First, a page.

Children Of The Great Depression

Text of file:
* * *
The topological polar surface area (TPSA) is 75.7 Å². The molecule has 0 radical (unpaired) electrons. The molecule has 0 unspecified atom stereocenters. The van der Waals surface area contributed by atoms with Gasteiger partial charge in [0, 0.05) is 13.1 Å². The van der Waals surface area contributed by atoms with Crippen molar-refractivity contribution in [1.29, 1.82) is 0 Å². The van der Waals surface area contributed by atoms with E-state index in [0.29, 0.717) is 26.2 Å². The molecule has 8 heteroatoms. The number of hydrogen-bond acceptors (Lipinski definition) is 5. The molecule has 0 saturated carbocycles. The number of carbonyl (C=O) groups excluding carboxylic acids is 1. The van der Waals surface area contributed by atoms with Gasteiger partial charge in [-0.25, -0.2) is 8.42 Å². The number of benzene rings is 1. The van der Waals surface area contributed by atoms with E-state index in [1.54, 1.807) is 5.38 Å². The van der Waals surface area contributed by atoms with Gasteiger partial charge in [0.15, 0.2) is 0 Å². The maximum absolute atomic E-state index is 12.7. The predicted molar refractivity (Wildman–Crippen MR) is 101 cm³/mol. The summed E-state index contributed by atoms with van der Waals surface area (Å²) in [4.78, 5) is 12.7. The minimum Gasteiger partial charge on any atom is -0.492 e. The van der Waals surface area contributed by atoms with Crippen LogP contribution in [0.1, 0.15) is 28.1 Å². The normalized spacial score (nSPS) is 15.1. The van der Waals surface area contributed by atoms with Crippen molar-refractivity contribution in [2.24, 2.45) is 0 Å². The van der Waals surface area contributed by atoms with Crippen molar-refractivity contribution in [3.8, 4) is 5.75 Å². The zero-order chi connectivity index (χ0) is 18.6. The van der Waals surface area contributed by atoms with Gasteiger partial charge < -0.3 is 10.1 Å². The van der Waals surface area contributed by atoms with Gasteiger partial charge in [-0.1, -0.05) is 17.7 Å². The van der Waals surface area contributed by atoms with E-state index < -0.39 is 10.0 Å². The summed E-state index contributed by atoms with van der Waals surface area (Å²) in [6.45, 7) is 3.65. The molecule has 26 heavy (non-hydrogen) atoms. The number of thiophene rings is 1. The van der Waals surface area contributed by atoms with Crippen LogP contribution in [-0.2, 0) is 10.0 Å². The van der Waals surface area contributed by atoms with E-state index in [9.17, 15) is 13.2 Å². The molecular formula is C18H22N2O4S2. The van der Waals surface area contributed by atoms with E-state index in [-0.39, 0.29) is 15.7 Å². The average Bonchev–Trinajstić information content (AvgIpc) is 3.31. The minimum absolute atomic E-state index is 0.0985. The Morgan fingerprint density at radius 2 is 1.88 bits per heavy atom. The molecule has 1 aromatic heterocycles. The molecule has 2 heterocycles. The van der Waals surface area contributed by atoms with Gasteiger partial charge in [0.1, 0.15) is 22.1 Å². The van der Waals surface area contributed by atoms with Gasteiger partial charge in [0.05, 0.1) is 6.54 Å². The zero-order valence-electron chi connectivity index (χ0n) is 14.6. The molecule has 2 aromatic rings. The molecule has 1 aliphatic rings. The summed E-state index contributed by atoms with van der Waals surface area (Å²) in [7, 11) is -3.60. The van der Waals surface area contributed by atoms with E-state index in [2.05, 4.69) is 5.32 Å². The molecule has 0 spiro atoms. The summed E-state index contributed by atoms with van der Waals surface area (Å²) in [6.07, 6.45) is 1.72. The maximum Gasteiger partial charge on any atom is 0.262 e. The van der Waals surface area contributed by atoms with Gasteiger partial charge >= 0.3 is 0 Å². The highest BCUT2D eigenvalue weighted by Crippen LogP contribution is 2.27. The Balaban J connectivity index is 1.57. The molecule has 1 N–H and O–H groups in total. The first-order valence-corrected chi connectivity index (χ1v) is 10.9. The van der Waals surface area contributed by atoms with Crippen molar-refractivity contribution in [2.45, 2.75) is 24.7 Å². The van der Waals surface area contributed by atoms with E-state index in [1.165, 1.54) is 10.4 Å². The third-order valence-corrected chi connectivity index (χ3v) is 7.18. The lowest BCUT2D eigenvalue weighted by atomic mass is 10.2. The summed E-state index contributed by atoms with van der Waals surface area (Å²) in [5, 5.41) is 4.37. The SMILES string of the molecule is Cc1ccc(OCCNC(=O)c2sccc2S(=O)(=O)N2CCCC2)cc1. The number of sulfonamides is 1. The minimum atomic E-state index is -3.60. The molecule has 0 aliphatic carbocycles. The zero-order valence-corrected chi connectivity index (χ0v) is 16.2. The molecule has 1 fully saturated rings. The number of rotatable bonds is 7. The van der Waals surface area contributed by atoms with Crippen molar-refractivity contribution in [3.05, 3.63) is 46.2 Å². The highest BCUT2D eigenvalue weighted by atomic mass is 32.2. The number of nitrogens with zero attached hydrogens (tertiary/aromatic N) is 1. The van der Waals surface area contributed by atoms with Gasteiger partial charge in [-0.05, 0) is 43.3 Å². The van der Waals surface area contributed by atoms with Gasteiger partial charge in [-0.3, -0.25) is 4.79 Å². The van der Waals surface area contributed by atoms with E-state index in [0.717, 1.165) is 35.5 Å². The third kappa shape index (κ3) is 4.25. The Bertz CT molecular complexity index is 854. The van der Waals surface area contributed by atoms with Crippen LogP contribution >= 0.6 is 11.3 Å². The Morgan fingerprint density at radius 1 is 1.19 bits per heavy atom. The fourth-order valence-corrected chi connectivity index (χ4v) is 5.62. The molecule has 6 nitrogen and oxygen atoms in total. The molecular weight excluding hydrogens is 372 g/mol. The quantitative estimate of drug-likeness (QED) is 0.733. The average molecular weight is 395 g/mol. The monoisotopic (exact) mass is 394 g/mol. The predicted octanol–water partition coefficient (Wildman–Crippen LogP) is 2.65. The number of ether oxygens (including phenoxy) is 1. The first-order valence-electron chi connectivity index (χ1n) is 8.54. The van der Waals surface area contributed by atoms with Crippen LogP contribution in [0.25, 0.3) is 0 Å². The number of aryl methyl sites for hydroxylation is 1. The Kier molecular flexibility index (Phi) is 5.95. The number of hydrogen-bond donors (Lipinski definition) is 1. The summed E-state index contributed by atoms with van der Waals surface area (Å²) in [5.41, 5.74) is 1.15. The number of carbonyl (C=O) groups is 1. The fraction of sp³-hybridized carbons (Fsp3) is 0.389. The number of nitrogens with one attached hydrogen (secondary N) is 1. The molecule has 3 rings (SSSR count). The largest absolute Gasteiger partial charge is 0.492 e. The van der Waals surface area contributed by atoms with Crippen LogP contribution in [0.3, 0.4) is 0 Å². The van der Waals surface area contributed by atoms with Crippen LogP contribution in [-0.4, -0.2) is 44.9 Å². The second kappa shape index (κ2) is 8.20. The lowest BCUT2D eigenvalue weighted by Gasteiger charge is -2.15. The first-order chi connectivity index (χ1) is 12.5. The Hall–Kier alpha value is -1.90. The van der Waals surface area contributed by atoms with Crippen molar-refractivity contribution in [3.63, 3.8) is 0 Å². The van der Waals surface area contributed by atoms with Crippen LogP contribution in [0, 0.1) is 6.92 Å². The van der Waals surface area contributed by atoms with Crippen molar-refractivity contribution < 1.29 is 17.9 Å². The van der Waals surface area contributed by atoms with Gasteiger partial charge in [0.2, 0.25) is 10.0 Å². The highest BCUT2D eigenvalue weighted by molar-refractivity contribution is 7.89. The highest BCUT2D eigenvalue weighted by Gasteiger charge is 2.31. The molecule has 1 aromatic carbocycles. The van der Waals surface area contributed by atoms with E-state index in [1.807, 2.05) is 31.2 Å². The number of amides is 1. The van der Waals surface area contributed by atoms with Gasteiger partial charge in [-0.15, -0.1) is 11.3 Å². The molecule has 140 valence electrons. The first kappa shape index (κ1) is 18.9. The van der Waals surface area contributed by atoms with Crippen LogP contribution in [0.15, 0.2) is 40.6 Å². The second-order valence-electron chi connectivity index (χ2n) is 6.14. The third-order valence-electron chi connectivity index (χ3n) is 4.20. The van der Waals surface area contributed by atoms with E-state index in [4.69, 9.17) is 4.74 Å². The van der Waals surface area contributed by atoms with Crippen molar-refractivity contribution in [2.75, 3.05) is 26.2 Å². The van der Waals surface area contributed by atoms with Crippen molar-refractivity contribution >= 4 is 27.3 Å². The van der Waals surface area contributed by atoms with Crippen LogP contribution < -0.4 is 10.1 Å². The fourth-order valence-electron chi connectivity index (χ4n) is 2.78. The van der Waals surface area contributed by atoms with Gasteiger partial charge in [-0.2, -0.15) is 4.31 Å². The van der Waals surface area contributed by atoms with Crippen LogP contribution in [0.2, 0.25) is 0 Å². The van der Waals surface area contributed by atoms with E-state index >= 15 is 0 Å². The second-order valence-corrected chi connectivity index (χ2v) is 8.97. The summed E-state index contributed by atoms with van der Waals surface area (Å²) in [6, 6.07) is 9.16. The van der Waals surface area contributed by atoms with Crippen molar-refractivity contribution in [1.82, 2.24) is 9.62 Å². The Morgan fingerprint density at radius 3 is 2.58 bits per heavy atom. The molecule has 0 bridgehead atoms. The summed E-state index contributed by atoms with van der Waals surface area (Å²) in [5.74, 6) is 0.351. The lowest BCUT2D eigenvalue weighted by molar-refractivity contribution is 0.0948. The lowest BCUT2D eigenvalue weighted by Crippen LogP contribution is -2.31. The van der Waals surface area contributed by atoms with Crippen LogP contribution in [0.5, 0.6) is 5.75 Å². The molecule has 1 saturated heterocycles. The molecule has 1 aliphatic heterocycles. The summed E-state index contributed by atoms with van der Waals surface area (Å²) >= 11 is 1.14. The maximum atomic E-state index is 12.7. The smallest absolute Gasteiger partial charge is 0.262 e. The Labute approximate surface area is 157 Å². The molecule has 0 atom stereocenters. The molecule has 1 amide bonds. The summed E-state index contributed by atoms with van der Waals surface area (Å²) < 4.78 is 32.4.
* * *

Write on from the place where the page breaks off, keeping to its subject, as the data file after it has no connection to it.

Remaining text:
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The book Children of the Great Depression: Social Change in Life Experience was written by Glen H. Elder, to inform the audience of the effects that the Great Depression had on children that lived during that time period. The author 's argument is that the children of the Great Depression were psychologically affected by the economic hardships encountered by their families. This book relates to Hawk 's Nest because it is set in the Great Depression. In the field of child development, one aspect of that we look at is social development, and what impacts that development. This book explores the "Oakland Growth Study" that was conducted "more than forty years ago, and to the extraordinary ingenuity and persistence of Glen Elder, who took data collected for totally different purposes, reconceptualized them, and brought them to bear on a set of significant sociological questions" (Elder xvii). This reconceptualization of the data from the Oakland Growth study is called secondary data analysis. This is effective because the data is free, but because Elder was on the research team later in the study he was already familiar with the data when reanalyzing. The primary audience intended for the book is focused toward academics. This is prominent in the way that the book was written. To fully understand the text one would have to be proficient in the subject area because there is some field-specific vocabulary in the book. The audience of the original study was very limited,
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